“The drinking really slowed the album’s progress and caused all kinds of harm to my personal and professional life. Luckily, I gave up the bottle in November of 2016, and began piecing my life back together.”
This is Tyler Burba, songwriter and proprietor of country-tinged group Visit, who have their upcoming album, Existential Hymns, dropping this Thursday December 8th.
Burba’s background of singing in gospel competitions and studying poetry lends itself to his unique style of music. After pursuing the Buddhist faith, his music has come to reflect existentialist ideals, with themes of mortality and tribulation, which reflect in his newest album.
Twelve years in the making, Existential Hymns transcends the borders of traditional country music, clearly drawing on Burba’s spiritual experiences and personal demons fought and conquered.
The opening lines of the album, which come from the song “So Much More,” sum up the album best: “There’s so many things / I didn’t know before / But now I know / What I don’t know / Is so much more.” [It’s] the old Socratic realization of the limits of one’s own knowledge,” Burba told us.
His tasteful lyrics showcase a keen storytelling ability, elevated by the diversity of musical influences.
When asked about overarching themes or motifs in the project, Burba told us, “A common thread that runs through the thirteen songs on Existential Hymns, is humility. The album chronicles my inner turn from a musician drunk on the myth of fame – and literally alcohol – toward one who has been humbled by the hard knocks of life, fatherhood, relationship challenges, and the realization of the shortness of life.”
However, the writing and recording process wasn’t without its bumps in the road- or perhaps bumps on the tarmac. “The night before the recording [in 2015], I was on a bender and ended up missing the early morning flight. There was a small plane crash that morning, followed by a snow storm, and it took me fourteen hours to get on another flight. I spent the day drinking. I was picked up at the airport in Minneapolis, still drunk, and we went straight to the studio, unable to rehearse before the session. I left with drum and bass tracks for all the tunes, albeit with a hangover.”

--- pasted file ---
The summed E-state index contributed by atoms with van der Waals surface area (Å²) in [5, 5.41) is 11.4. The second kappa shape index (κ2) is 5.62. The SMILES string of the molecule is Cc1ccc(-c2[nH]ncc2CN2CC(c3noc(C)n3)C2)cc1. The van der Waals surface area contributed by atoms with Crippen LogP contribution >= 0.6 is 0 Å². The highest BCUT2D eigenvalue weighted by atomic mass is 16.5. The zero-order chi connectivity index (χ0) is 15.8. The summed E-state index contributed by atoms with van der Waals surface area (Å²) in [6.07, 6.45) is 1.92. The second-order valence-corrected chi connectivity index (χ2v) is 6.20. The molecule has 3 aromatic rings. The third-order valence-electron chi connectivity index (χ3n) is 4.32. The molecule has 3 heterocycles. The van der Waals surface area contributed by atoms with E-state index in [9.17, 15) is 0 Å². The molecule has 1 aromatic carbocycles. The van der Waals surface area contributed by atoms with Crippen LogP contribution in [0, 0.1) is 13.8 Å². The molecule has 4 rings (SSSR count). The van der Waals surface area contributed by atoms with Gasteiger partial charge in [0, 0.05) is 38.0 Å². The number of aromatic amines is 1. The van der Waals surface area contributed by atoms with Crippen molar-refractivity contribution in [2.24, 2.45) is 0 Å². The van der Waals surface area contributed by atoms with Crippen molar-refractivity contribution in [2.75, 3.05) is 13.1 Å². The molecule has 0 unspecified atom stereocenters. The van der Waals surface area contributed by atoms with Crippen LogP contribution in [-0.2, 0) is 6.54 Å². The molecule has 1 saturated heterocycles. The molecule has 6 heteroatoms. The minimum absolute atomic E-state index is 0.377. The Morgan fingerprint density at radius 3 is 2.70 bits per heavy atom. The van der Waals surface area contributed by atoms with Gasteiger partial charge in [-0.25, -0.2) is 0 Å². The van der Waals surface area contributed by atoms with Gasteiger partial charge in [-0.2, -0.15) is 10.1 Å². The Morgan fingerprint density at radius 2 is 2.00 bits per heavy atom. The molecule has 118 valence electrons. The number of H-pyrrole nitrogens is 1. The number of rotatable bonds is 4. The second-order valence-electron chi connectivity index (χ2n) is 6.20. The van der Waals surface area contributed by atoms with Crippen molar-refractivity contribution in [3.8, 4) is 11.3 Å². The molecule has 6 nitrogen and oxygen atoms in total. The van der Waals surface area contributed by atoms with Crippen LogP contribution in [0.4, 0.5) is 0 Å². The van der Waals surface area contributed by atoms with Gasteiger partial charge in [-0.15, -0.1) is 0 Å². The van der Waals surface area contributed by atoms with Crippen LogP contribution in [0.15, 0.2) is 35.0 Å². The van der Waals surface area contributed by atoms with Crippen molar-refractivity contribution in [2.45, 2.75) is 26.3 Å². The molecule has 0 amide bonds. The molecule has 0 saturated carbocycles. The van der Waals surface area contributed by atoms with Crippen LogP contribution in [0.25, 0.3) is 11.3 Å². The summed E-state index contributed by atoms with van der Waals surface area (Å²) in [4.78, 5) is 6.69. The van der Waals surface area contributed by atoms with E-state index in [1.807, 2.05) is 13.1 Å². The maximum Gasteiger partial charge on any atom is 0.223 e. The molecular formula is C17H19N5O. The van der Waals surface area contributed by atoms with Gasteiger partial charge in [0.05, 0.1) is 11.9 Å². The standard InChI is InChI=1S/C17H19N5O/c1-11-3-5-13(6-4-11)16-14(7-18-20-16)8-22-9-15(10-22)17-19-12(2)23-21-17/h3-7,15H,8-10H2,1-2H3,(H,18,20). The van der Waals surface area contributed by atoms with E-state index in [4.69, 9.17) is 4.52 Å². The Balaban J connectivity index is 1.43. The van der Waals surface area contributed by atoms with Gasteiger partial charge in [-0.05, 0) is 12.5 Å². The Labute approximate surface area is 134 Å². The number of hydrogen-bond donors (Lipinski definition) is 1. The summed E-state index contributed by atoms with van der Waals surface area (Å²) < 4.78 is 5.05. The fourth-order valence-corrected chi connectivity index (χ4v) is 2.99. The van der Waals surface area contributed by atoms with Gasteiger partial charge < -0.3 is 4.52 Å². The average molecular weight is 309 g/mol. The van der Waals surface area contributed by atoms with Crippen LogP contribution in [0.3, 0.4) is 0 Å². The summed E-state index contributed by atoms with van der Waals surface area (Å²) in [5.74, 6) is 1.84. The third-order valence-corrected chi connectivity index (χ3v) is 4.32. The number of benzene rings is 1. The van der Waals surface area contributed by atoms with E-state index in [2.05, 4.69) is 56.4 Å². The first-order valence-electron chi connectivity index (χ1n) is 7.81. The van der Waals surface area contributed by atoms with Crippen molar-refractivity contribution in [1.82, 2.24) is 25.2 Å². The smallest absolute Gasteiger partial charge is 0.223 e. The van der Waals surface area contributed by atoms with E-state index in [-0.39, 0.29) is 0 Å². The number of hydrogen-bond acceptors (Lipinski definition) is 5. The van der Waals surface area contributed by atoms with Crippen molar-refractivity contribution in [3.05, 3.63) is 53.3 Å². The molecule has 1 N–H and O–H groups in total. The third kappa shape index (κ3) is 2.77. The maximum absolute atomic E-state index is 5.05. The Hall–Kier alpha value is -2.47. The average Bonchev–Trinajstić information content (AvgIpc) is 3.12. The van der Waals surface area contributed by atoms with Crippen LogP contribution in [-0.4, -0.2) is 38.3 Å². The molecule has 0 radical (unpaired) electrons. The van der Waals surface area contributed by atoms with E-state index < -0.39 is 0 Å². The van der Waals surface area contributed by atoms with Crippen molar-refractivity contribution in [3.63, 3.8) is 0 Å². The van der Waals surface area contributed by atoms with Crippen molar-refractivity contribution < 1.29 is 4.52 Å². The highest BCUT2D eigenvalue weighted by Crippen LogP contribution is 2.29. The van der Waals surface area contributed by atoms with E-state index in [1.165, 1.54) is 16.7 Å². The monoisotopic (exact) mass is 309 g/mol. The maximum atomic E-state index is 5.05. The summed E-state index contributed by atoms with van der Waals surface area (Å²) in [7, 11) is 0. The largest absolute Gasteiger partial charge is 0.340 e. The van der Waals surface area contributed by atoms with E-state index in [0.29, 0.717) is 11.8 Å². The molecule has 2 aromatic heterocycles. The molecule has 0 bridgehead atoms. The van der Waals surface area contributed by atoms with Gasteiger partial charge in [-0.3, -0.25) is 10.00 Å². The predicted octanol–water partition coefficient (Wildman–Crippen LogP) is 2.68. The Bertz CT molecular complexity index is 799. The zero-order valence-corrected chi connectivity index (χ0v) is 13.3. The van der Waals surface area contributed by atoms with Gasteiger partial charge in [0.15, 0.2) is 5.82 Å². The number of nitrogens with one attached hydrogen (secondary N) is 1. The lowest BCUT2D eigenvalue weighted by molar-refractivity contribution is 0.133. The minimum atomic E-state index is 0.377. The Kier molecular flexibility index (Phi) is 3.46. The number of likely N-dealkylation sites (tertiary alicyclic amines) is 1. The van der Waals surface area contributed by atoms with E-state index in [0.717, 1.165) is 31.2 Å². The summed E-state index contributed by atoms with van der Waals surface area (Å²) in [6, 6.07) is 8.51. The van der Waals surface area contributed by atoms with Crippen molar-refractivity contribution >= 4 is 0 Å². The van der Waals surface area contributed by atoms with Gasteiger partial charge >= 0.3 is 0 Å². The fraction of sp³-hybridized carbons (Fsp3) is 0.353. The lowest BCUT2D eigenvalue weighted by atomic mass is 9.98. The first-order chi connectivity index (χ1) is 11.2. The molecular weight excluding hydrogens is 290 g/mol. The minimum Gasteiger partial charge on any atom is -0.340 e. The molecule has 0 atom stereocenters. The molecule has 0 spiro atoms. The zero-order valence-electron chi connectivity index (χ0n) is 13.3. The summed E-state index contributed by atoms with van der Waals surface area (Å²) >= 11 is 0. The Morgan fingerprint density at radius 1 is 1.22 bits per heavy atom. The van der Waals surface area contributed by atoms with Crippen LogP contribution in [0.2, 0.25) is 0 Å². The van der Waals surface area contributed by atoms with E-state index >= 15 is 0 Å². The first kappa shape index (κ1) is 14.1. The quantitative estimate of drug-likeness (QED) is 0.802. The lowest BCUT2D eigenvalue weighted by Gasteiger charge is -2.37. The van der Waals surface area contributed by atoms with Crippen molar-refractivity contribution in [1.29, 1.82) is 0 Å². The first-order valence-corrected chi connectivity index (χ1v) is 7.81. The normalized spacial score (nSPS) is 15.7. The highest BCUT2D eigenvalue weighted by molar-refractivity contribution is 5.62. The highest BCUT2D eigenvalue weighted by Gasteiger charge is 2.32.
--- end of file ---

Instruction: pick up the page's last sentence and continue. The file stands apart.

He went on to say, “The post-Trump depression and the pandemic also set things back a bit, but I was able to build a home studio, begin tracking the rest of the parts, and work closely with Rob Weston (co-producer and mixing engineer) to complete the album. The album is a chronicle of transformation and its completion marks a total change of lifestyle.”
Burba’s playful teaser trailer for the album behaves like one of those cable commercials promoting the sale of classic country or gospel records, like those of maybe an Alan Jackson. The album cover, that harnesses hints of “Renaissance hagiography,” gives the project a satirical feel. Paired with outlandishly creative and memorable visuals, the trailer is one that sticks with you, and might even trigger some familiar memories of your own.
Existential Hymns is a great looking glass into the mind of Burba and the project that is Visit, and is easy on the ears and stimulates spiritual intellect.
“Music can get us through tough times and make the good times more meaningful by connecting our experience to other people, across all times. I strive to do that service for my fellow humans.”
*Note: Paul Howard contributed to this article.